I recently published a post about AWS’s io2 Block Express on LinkedIn. After reading it, a friend called me — yes, he actually called me on the phone! — to ask me what my thoughts are about the new GP3 offering announced during re:invent alongside the io2 Block Express offering. And I thought it would be a good idea to share them with you as well.

For those of you who don’t know, GP stands for “general purpose”. According to AWS, the recent addition of this category of storage devices is “ideal for a wide variety of applications that require high performance at low cost”, allowing for a max of 16,000 IOPS and 1,000MB/s. The biggest differentiator between GP2 and GP3 is the fact that AWS is allowing us to grow capacity and performance separately, like they do with the “io” device line. For GP2 devices, you start with a 100 IOPS base and grow linearly — 1 IOPS per GB to the same maximum limit of 16,000 IOPS. For GP3, IOPS are provisioned separately from storage capacity, and we start off with a whopping 3000 IOPS.

Now, I do very much like this decoupling but is this really a solution for our most demanding applications? Not really, no. It is a way to reduce the cost of GP2, but not much more than that.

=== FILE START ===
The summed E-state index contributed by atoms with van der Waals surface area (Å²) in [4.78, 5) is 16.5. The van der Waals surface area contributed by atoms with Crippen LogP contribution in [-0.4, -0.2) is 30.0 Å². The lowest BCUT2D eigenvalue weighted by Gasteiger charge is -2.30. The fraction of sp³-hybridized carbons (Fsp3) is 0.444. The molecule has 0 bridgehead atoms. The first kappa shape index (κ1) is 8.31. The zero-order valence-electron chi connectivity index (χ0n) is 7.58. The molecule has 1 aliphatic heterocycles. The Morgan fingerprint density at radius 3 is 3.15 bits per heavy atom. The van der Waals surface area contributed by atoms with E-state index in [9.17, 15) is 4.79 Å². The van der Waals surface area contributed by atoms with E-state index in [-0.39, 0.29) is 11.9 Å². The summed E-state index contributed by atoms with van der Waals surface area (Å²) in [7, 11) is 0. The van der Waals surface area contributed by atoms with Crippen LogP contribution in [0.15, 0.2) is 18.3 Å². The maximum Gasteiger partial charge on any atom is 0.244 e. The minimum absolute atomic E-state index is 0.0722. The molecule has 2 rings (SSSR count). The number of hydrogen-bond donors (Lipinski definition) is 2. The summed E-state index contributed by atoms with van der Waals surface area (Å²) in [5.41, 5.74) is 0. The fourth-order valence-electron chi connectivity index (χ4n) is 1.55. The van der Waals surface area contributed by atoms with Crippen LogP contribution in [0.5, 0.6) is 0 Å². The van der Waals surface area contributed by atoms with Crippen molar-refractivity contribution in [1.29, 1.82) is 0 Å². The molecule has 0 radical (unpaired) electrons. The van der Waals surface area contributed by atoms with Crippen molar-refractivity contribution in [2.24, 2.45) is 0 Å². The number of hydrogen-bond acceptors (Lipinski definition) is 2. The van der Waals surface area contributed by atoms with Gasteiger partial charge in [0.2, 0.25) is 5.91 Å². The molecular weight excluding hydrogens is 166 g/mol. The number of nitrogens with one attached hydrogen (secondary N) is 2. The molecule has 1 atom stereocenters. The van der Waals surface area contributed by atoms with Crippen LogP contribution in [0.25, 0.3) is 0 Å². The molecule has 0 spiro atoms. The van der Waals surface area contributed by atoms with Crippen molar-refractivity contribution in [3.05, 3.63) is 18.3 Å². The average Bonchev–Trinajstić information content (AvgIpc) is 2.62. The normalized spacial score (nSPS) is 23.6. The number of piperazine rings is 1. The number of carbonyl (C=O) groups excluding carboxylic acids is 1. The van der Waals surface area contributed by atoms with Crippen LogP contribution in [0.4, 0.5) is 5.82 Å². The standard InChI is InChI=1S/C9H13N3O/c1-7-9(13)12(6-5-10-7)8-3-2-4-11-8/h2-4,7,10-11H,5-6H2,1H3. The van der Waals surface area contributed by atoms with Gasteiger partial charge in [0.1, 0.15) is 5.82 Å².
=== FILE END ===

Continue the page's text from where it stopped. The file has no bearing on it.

If your application is disk bound, there is more to consider. For one, with “single digit latency”, latency is still something from the spinning disk era and is not nearly as low as one would expect from an SSD device. In addition, your application is still siloed in a 16 (K IOPS) by 16 (TB) tower. If your app can horizontally scale and was not disk bound, you may be OK. But if it is not, then GP3 might not be the answer.

Lastly, we come to the subject of cost. GP3 is indeed cheaper than GP2. For the Mumbai region (ap-south-1), for example, a fully charged GP3 16TB drive would set you back $1,607/month representing a $260 discount from the cost of a 16TB GP2. At this cost for a single device, without snapshot protection, replication or anything else, all we get really is a small discount from the GP2 price, nothing more.

Interesting in getting real performance for any application on any cloud – whether private or public? Contact me and the rest of my friends at Silk to learn more.